So, are you a little bummed that OS X 10.8 Mountain Lion isn’t going to run on your 32-bit Intel Mac? Well bucker-up, little buckeroo, ‘cause it turns out that there may be hope for you yet, courtesy of the “Hackintosh” community.
Mac user “Jabbawok” managed to piece together information from various forums and other postings on the Web to put together his own step-by-step method for installing Mountain Lion on his MacPro1,1.
Even though this would indicate that—to at least some extent—that Apple’s model cutoff was somewhat arbitrary. Even so, the article itself indicates that older graphics cards will cause kernel panics, which means anything other than a Mac Pro will likely not work, since you can’t upgrade the graphics.
Of course, while we commend Jabbawok on his resourcefulness and clear explanation of what each step entails, we’re not endorsing, advocating, or have even personally tried this method of bringing Mountain Lion to machines that Apple doesn’t support.
We just thought you’d find it interesting; use the information at your own discretion.
Wednesday, July 18th, 2012 | Author: OWC Larry
Here at OWC, we’ve been talking a lot lately about the MacBook Pro with Retina display (which will hereafter be referred to as the rMBP). We’ve investigated the quality of the Retina display and how non-optimized graphics look. We’ve even attached multiple monitors to it, just to see what happened. Our research supports that this laptop was designed for professionals and does give us a truly remarkable, super-high-resolution screen. Yet with all Apple gives us in this machine, they leave one area to be desired—upgrade opportunities.
With the creation of the rMBP, Apple also focused on making the whole unit thinner. The result? Less expandability, which could affect the needs of many professionals.
On modern OS versions, and for modern apps, the base 8GB can be a little less than optimal for a “pro” machine. This leads many people to upgrade to the 16GB at an extra $200. Whether 8GB or 16GB is the chosen factory option, if that soldered-in RAM is outgrown, the user has to buy a new MacBook, rather than upgrade the one they have.
As Mac users, we have a few options—accept the options that Apple offers, or buy the minimum configuration and upgrade it with third-party offerings later. Unfortunately, it seems as though the latter option is slowly being taken away from us. What began with the MacBook Air is now present in the rMBP; our options for expansion after purchase have been largely removed. Article Continues…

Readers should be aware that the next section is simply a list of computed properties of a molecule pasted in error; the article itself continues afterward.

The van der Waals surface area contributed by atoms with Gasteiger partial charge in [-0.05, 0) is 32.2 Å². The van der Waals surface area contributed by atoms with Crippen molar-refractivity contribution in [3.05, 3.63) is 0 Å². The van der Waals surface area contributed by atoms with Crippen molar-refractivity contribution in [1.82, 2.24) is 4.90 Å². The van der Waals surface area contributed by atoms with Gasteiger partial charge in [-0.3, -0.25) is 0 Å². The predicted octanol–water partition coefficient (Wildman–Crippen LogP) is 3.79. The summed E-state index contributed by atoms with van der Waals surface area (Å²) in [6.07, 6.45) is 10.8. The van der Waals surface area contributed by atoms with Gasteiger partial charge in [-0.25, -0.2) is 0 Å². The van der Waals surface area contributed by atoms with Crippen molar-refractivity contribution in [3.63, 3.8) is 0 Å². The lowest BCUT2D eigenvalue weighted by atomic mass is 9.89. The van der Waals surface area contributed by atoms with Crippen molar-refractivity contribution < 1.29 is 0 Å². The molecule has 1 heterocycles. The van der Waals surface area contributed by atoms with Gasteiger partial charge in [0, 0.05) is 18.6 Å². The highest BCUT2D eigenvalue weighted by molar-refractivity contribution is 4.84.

Wednesday, June 20th, 2012 | Author: OWC Andy
Recently, we’ve seen an increase in calls from bewildered Mac Pro users wondering why the Memory Slot Utility keeps appearing at start-up, even if they haven’t upgraded their memory.
Normally, this dialog box only shows up after you’ve changed the memory configuration in your Mac Pro. Apple has been silent as to the reason(s) why some users have this dialog pop up every time they restart, while the vast majority of users do not.
Until Apple releases a fix, we’ve identified two methods to keep this message from appearing each time the computer boots.
Method 1: Removing the Property list.
- In the Finder, open a new window.
- Either hit Command-Shift-G or select “Go to Folder…” from the Go menu in the menu bar.
- In the box that pops up on the Finder window, type in: /System/Library/CoreServices/
- Locate “Memory Slot Utility.app”, right-click on it and select “Show Package Contents”.
- In the new window, open the Contents folder and move the “Info.plist” and the “version.plist” files to another location, such as the Desktop.
- Close all the open windows and reboot the computer.
In effect, this disables the Memory Slot Utility until an OS update is run. At that time ,the update will most likely rewrite both files and the message may reappear. If it does, simply repeat the steps.
Method 2: Booting with Root User activated.
This method is the preferred way to go, as it does not disable the Memory Slot Utility, but many users are not enthusiastic about activating a Root User account. As long as these instructions are followed to the letter, there is little chance that any problem could arise.
- Select “System Preferences” from the Apple menu.